We’re on the verge of an exciting new era in biodiversity science that will allow the characterisation and monitoring of global biodiversity like never before. An exciting new global observation system is being planned that would revolutionise ecosystem science.
Biodiversity loss is a major threat to ecosystem health and to Earth’s life support systems, with human activities causing rapid and widespread loss and shifts in distribution. These changes will have accelerating consequences for human well-being and the flows of carbon, water, nutrients, and energy through the Earth system.
Progress in both fundamental biodiversity science and applied conservation efforts have been constrained by limited spatial and temporal availability of biodiversity data, says Professor Jeannine Cavender-Bares of University of Minnesota’s College of Biological Studies.
“Unfortunately, the data and knowledge gaps are greatest in areas where biodiversity is greatest and where it may be most threatened. There is an immediate need for globally consistent and continuous techniques for assessing changes in biodiversity over large areas.
A global, harmonised observation system that continuously monitors biodiversity through a combination of remote sensing and ground-based approaches, including the integration of classic and novel in situ biodiversity observations and remote sensing approaches for capturing functional diversity and Essential Biodiversity Variables (EBVs), is needed to deliver reliable and up-to-date information on the status and trends of biodiversity. Such a system would revolutionize biodiversity science and enable monitoring Earth’s biodiversity and ecosystem services—critical to managing Planet Earth for sustainability.”
Towards a global biodiversity observation system
Over the past year, a series of ambitious collaborative workshops have been held for the program involving more than 32 scientists, engineers and technologists from multiple universities and organisations including NASA’s Jet Propulsion Laboratory (JPL), the USA’s National Ecological Observatory Network (NEON), the World Wildlife Fund (WWF), CSIRO and TERN.
Dr Erika Podest of JPL’s Earth Science Division is one of the program’s leads, alongside Professor Cavender-Bares and Professor Kyle McDonald of the City College of New York, and says that it provides the opportunity to inform the development and planning of exciting new Earth science space missions.
“We’re on the verge of an exciting new era in biodiversity science that will allow the characterisation and monitoring of global biodiversity like never before through satellite remote sensing. Imaging spectroscopy, imaging radar, vegetation canopy LIDAR, and other developing remote sensing technologies can be utilised in combination to significantly advance biodiversity science.”
The first workshop in October 2018 included discussions on programmatic goals relevant to biodiversity, opportunities afforded by new and planned remote sensing missions, and new measurements, biodiversity issues associated with various levels of organisation, and current capabilities associated with in-situ collections from station networks and field collections.
Flexibility and a range of options in how users interface with remote sensing data were considered as key components of the envisioned system and may drive technology development needs. Such a system would include a ‘sandbox’ that would allow scientists to flexibly apply different models to data streams at different scales and levels of biodiversity organization, facilitating associated discovery science.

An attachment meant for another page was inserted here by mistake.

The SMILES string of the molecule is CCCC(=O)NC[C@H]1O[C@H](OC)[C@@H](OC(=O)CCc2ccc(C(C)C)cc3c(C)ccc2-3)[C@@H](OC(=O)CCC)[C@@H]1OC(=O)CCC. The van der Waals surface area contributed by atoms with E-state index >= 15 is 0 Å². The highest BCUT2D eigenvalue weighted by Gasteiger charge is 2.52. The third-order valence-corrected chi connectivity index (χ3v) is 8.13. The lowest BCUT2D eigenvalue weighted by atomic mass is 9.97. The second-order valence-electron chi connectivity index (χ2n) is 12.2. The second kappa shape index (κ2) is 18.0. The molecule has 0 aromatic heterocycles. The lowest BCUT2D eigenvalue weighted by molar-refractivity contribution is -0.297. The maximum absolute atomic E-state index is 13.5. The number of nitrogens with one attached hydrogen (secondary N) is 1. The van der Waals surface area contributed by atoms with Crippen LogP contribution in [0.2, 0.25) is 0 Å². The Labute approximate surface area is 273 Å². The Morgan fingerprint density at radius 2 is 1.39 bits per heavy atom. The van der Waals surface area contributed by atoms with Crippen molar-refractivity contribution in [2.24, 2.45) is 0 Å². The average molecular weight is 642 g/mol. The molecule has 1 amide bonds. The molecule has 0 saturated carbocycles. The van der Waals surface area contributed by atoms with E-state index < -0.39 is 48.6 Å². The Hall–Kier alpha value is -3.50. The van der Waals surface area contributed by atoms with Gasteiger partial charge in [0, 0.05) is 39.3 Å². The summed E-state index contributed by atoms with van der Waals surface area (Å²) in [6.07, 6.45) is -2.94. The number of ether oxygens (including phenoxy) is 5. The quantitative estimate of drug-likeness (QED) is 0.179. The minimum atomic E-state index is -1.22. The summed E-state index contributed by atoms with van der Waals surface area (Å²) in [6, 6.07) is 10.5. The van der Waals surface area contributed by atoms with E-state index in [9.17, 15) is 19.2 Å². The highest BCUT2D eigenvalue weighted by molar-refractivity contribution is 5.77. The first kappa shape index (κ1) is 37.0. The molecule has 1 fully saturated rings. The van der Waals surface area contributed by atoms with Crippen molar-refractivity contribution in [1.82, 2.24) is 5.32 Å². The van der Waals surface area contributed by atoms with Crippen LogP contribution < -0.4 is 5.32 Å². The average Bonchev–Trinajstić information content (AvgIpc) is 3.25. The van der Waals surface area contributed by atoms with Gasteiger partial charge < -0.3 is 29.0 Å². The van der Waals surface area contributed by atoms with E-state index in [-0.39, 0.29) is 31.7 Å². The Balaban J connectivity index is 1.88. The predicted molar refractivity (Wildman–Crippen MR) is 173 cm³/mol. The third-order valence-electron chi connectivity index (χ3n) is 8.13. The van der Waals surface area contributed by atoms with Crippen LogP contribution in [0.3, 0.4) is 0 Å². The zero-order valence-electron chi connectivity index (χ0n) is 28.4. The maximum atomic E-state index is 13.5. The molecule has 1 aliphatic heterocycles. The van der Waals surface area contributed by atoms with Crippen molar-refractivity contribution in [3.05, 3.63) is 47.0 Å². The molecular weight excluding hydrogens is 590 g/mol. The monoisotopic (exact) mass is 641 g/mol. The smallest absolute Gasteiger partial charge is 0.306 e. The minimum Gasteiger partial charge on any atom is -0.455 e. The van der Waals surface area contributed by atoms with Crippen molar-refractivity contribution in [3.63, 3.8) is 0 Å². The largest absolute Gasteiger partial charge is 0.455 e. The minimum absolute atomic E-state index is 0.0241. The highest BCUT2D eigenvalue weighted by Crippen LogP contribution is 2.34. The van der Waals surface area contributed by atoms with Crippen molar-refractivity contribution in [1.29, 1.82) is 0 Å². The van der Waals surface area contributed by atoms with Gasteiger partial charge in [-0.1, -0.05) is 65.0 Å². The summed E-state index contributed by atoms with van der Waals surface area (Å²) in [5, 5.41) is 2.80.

TERN a leading global example of in-situ infrastructure
The program’s second workshop in March 2019, participants worked on defining an overall architectural construct to support the observation network vision and its specific components.
TERN user and collaborator, Dr Brad Evans of the University of Sydney, represented TERN at the workshops and says that significant progress was made on identifying the necessary technology and remote sensing required, including utilising archived, current, and planned remote sensing datasets from space missions such as NASA’s ECOSTRESS and GEDI, and ESA’s BIOMASS mission.
“These data will then be integrated with on-ground data from stations and field collections where long-term data collection is well-supported, such as TERN SuperSites which were used as a leading global example of such in-situ infrastructure. We’re now working on some specific case studies and associated workflows that demonstrate the utility of the concept and are pleased to be working with GEO BON as facilitator in this process.”
A path for advancing global biodiversity science from space
Globally, there is significant progress in advancing the fundamental issues of remote sensing science, such as understanding the information content of measurements from new sensors on board the International Space Station. The development of these space-based observations, such as Solar Induced Florence, significantly advances biodiversity science, but, as Professor McDonald explains, they are just part of the picture.
“At another level, we want to understand how such technologies can be used in combination, and with networks of ground sensors and archived data.
The KISS report will articulate these needs, bringing them to the forefront on discussion of biodiversity and provide a path forward for advancing global biodiversity science from space, and will inform program managers in their support of these needs.”